If buying a home is on your horizon, it's important to know the basics of mortgages so that you can make well-informed decisions.

Mortgage Types
Fixed rate mortgages and adjustable rate mortgages (ARMs) are the two main types of mortgages. Fixed rate mortgages have a fixed rate and a monthly payment is required throughout the term of the mortgage. ARMs have a rate that fluctuates with market interest rates and a monthly payment is required throughout the term of the mortgage.

The type of mortgage that you choose will depend upon factors such as the amount of time you plan to occupy the home, the frequency and schedule of ARM changes, the current interest rate environment, and your ability to afford your monthly payment should interest rates rise.

Income and Debt
The most important item that lenders review before granting you a loan is your ability to meet your financial obligations, which reflect your income and amount of debt. To determine your ability to pay, lenders evaluate your housing ratio and total financial obligation ratio.

The housing ratio is the percentage of your gross monthly income that will be needed to pay for housing expenses after you buy your home. Lenders normally prefer a ratio of 28% or lower.

The total financial obligation ratio is the portion of your income that covers both your housing expenses and any other financial obligations like child support. Lenders normally prefer a ratio of 36% or lower. Both housing and total financial obligation ratios are often negotiable upward of the preferred ratio.

Credit History
Lenders also critique your credit history, reviewing your entire credit report, and paying close attention to your credit cards, automobile loans, and all other loans. They analyze whether your loan payments were on time or late, and verify if any of your creditors have discharged a debt because they believed that it would never be repaid, you declared bankruptcy, or your lender foreclosed on your home.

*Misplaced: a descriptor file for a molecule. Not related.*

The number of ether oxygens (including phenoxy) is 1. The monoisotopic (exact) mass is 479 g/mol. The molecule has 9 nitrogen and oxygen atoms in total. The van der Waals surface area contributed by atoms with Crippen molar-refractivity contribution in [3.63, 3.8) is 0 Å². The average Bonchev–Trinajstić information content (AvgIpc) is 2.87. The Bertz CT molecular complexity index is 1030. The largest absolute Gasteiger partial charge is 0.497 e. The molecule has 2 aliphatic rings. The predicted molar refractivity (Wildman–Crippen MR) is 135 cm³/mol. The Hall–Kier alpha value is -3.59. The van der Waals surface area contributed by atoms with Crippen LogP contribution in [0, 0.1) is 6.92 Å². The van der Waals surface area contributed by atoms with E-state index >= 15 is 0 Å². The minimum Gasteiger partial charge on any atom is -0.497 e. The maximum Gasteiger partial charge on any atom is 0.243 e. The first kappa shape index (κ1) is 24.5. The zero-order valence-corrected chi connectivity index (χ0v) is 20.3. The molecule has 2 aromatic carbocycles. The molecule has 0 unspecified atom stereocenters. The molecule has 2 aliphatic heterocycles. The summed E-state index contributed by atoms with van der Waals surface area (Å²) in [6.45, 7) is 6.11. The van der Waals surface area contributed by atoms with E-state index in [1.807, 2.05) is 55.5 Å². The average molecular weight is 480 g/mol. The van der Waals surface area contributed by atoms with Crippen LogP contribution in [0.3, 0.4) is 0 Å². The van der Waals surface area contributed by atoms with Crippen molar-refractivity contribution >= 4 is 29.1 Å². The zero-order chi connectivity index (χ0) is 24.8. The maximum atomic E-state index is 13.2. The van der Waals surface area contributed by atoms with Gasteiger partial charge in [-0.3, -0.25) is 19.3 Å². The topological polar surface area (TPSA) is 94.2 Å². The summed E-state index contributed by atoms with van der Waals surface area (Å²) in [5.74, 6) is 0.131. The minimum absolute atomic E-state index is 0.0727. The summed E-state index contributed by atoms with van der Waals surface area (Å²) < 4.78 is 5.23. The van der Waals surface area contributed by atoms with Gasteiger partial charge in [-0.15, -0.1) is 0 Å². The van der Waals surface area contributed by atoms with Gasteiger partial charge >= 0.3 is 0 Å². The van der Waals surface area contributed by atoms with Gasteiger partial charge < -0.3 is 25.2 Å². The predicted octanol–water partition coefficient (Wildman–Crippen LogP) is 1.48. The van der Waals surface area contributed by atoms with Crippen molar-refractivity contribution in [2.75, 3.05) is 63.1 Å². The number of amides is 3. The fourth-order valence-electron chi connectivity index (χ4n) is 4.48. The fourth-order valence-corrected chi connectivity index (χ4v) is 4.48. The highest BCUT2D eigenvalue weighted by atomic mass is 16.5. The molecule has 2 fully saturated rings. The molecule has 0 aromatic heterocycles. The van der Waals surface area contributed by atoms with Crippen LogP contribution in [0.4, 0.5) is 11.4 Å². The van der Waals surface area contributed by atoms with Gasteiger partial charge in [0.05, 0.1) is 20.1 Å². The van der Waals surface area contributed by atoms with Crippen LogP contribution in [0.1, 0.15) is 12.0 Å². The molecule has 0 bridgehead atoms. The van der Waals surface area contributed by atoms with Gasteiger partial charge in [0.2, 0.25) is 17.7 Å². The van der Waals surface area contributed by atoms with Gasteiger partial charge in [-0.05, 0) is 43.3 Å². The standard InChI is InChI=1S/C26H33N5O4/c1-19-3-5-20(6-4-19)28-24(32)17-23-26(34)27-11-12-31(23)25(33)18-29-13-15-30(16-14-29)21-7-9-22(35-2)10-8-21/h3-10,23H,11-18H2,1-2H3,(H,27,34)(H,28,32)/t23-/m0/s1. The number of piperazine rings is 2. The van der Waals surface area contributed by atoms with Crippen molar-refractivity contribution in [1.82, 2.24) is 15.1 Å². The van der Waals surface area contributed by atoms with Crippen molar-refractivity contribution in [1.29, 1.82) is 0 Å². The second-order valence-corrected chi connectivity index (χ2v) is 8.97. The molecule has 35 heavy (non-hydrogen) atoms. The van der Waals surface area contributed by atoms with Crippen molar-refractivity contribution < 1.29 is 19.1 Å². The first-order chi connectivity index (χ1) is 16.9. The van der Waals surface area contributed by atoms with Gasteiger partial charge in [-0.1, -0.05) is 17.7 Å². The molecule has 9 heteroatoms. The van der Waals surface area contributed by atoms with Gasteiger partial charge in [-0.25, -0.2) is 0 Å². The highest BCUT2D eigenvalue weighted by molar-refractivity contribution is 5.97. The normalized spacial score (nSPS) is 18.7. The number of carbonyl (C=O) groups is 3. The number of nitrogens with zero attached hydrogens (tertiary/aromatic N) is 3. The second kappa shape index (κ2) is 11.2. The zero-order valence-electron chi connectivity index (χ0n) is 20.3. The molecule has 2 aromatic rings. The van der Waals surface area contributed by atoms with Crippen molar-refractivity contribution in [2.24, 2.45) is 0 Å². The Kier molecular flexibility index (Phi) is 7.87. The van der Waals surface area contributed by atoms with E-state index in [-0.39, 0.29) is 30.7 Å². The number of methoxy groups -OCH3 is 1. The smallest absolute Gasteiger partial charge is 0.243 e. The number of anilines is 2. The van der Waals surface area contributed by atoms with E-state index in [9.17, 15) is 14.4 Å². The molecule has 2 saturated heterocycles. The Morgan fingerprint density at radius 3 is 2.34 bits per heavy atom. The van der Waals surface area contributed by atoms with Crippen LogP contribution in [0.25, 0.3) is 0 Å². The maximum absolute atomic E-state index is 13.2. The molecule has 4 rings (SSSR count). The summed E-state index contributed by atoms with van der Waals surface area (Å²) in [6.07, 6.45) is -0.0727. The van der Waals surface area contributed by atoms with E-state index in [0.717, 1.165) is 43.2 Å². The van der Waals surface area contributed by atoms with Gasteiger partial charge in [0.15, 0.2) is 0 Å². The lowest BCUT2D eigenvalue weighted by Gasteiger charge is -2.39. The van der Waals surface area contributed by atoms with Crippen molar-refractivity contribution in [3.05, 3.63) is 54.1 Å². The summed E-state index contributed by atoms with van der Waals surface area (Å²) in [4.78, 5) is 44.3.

Down Payments
You will be in a better position if you're able to put down a larger down payment. A big down payment will provide you with a larger amount of equity and frequently translates into a better deal, but this is not always possible. Fortunately many lenders will finance as much as 97% of a home. Therefore you can put down less, but you will start off with little equity, and probably have to purchase mortgage insurance.

Points are the fees you are required to pay when you take out a mortgage; one point is equal to one percent of the principal amount of your mortgage. Points are usually collected at closing, and are paid by the borrower (you) or the home seller, or split between the two parties.

Closing can take about six to eight weeks from the time you apply for a mortgage until the home is yours. Before you close, inspect the house to ensure that it's in the condition you expect; some lenders will require a home inspector to assess the home's condition as a requirement of the mortgage.

Though the mortgage process includes many details, don't let it intimidate you. Through time, patience and effort, you can find the mortgage that's right for you.


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